Under the moniker of Varg2TM, Jonas Rönnberg runs a cunning operation.
Covert transmissions, alongside penetrating statements from techno’s core, are stacked adjacent to self-assertive live performances with an agility and depth of focus rarely summoned so instinctively. With a still-rising presence, Rönnberg makes sense of the decadent overdose privy to underground musics at this time. And producing work on his own prolific schedule, his barely controlled chaos isn’t stopping to check that you’ve noticed.
Presiding over Stockholm’s Northern Electronics label with Anthony Linell, Rönnberg casts a cryptic shadow from the North over contemporary platforms in club musics as well as the long arc of experimental music practices. The dynamic set of works that comprise the Nordic Flora Series are a keen example of this breadth and are a key of sorts to the artist. This year’s Sky City EPs, along with the album ‘Evanescence (A Love Letter)’, refract expectations and transact damage spectacularly.
Tempering a caustic rhythmic sensibility with a pneumatic palette for high definition synthesis, Rönnberg’s unique embrace of risk tests the reliability of the forms he works in as well as the genre borders he surveys. The glossy brutalism of Ulwhednar, his collaboration with Linell, is a persistent and remorseless transmission of their shared techno foundations. In contrast is the dizzying contemporary pop of his collaboration with AnnaMelina under the name of Flora. Building on a long-standing collaborative pact with Copenhagen’s Posh Isolation, recent work with Croatian Amor has yielded restless grime and jungle-fuelled tracks, whereas The Empire Line’s pummelling trance- laced works are crossed with power electronics to raw, hedonistic effect, giving up Christian Stadsgaard and Isak Hansen’s noise pedigree.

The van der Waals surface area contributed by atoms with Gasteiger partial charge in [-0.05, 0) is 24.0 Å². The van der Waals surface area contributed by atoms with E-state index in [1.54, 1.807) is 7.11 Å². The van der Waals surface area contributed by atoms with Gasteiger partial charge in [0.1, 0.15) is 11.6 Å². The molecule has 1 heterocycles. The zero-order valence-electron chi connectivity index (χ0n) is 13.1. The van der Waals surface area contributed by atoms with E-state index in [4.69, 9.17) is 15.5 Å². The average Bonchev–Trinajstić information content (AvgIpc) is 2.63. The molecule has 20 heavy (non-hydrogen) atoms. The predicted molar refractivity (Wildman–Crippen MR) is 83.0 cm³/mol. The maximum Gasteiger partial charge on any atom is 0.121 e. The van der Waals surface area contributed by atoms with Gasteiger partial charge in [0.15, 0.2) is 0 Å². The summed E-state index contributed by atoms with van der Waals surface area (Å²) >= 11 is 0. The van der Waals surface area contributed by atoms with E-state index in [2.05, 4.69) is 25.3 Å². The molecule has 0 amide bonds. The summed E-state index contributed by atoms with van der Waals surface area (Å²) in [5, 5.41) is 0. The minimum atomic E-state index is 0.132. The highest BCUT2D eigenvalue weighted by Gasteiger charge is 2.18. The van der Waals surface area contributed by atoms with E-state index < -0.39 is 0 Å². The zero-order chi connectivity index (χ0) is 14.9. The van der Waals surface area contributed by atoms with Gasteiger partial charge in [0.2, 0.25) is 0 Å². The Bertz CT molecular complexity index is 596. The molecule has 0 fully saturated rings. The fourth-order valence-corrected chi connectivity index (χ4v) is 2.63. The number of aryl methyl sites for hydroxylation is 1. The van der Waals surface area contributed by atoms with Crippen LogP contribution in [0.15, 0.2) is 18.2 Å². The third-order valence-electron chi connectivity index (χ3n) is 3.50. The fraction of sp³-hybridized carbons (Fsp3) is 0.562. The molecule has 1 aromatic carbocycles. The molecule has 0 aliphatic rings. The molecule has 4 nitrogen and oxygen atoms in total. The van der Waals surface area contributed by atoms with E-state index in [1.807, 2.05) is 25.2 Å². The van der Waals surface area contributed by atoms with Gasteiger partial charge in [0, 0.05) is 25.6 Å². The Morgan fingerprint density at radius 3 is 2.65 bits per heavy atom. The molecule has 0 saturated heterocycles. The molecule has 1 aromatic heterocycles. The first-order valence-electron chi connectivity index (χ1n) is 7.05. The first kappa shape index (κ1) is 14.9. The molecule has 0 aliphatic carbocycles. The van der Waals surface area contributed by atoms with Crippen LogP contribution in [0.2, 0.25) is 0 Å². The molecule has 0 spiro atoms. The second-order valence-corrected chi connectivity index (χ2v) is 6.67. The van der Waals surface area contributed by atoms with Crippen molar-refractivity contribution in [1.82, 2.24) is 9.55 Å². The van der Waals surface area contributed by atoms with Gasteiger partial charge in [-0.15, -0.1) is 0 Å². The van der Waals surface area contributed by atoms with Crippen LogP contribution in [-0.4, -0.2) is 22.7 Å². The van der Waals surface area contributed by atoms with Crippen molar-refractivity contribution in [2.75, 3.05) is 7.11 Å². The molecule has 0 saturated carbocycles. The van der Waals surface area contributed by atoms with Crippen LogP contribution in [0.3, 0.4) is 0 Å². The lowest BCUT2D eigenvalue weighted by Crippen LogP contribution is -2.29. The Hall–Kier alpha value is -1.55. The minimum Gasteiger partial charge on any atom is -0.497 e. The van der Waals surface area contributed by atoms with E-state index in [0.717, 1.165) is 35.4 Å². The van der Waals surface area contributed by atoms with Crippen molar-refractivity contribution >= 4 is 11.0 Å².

It takes a vandal’s logic of intuition to make this work, let alone make it this thrilling. But if you can break into the penthouse, you may as well stay and coerce the havoc with a bottle of someone else’s champagne in hand. And, yes, you should be suspicious of what you know you haven’t seen —it’s obviously intimidating.